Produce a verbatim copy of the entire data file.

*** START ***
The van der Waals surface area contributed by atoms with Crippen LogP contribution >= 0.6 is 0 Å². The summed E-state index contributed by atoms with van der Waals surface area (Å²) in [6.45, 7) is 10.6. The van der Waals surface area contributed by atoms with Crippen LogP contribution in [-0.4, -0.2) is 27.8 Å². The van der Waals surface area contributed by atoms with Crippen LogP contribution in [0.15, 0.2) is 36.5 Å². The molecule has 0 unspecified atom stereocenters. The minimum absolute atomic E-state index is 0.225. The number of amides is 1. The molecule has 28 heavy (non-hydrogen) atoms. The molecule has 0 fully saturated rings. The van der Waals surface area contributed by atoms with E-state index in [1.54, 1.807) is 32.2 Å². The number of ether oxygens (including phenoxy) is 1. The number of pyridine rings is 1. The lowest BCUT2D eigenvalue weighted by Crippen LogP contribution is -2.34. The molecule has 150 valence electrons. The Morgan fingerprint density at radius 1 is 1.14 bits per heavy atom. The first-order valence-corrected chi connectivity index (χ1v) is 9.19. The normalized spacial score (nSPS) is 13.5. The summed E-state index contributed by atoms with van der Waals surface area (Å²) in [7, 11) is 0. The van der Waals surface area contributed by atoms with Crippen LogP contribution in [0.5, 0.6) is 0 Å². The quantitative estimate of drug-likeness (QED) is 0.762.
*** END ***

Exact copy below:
The van der Waals surface area contributed by atoms with Crippen LogP contribution >= 0.6 is 0 Å². The summed E-state index contributed by atoms with van der Waals surface area (Å²) in [6.45, 7) is 10.6. The van der Waals surface area contributed by atoms with Crippen LogP contribution in [-0.4, -0.2) is 27.8 Å². The van der Waals surface area contributed by atoms with Crippen LogP contribution in [0.15, 0.2) is 36.5 Å². The molecule has 0 unspecified atom stereocenters. The minimum absolute atomic E-state index is 0.225. The number of amides is 1. The molecule has 28 heavy (non-hydrogen) atoms. The molecule has 0 fully saturated rings. The van der Waals surface area contributed by atoms with E-state index in [1.54, 1.807) is 32.2 Å². The number of ether oxygens (including phenoxy) is 1. The number of pyridine rings is 1. The lowest BCUT2D eigenvalue weighted by Crippen LogP contribution is -2.34. The molecule has 150 valence electrons. The Morgan fingerprint density at radius 1 is 1.14 bits per heavy atom. The first-order valence-corrected chi connectivity index (χ1v) is 9.19. The normalized spacial score (nSPS) is 13.5. The summed E-state index contributed by atoms with van der Waals surface area (Å²) in [7, 11) is 0. The van der Waals surface area contributed by atoms with Crippen LogP contribution in [0.5, 0.6) is 0 Å². The quantitative estimate of drug-likeness (QED) is 0.762.